Guaifenesin is an active ingredient in Mucinex and Robitussin. Sometimes, drug interactions are unlikely or it may not occur at all. However, it is marketed in combination with other active ingredients, which include cough suppressants and antihistamines. These other active ingredients may cause drug interactions. Hence, the interpretation of drug interactions should be cautiously done.

Always check the labels of cough products, especially the active ingredients present in them. There are no significant drug interactions with guaifenesin. If the medication only contains guaifenesin, the chances of drug interactions are unlikely. Sometimes, if you are taking more than one product that contains guaifenesin, there are chances that both guaifenesin may interact with each other and lead to an overdose.

There are 32 drugs known to interact with guaifenesin, including 54 major drug interactions, 263 moderate drug interactions, and 3 minor drug interactions.

  • Advair Diskus - Using guaifenesin with this drug may increase cardiovascular side effects such as an increased heart rate, high blood pressure, and irregular heartbeat. Talk with your doctor if you have a history of high blood pressure, heart disease, or irregular heartbeat. The doctor will monitor your condition and accordingly adjust the dosage, prescribe other alternative drugs, or may suggest taking both medications and safely regularly monitor your condition. Do not stop any medication without your doctor's advice.
  • Cymbalta - The combined use of Cymbalta and guaifenesin may cause an increase in the heart rate and blood pressure. Inform your doctor if you have a history of heart disease. The doctor might adjust the dosage or prescribe an alternative drug.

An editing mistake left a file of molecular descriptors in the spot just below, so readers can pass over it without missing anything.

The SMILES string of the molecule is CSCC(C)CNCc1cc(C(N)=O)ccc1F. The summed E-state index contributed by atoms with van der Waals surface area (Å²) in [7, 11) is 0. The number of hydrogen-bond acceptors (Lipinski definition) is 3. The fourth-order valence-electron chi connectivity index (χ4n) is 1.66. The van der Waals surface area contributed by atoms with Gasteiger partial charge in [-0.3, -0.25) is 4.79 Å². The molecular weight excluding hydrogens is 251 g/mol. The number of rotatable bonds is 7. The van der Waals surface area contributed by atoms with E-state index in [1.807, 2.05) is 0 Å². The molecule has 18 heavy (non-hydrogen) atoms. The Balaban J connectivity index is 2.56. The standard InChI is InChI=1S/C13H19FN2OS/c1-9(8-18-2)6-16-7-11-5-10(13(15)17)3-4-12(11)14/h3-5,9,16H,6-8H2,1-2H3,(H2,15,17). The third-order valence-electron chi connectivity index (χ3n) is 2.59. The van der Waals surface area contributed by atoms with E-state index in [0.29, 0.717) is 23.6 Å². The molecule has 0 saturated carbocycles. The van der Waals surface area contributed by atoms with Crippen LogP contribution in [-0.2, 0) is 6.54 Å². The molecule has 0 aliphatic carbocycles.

• Food or alcohol - Guaifenesin may interact with food or alcohol by altering the way guaifenesin works or by increasing the side effects associated with it. Talk with your doctor before you start taking guaifenesin to know potential food items that need to be avoided.
  • Anticoagulants or acetaminophen - The drug interaction is moderate. The combined use of both medications may cause some risks. An individual may experience an increased risk of bleeding from the nose and gums along with unusual bruising and dark stools.
  • Warfarin - This anticoagulant is taken to prevent blood clots. It is also prescribed for stroke and blood clotting disorders. However, a moderate interaction has been found between guaifenesin and warfarin.
  • Ibuprofen - There have been reports of drug interactions between guaifenesin and ibuprofen. The symptoms of drug interactions are insomnia, tremors, bronchial hyperreactivity, disorientation, and gait disturbance, among others. 
  • Guaifenesin dextromethorphan with gabapentin - The combined use of both drugs could increase the risk of side effects, which include drowsiness, confusion, difficulty concentrating, and dizziness. In the elderly, it may impair judgment, thinking, and motor coordination. People on these medications should avoid or limit the use of alcohol. Also, activities such as driving and operating heavy machinery, which requires mental alertness should be avoided. Inform your doctor about all the vitamins, supplements, and other medications that you are taking.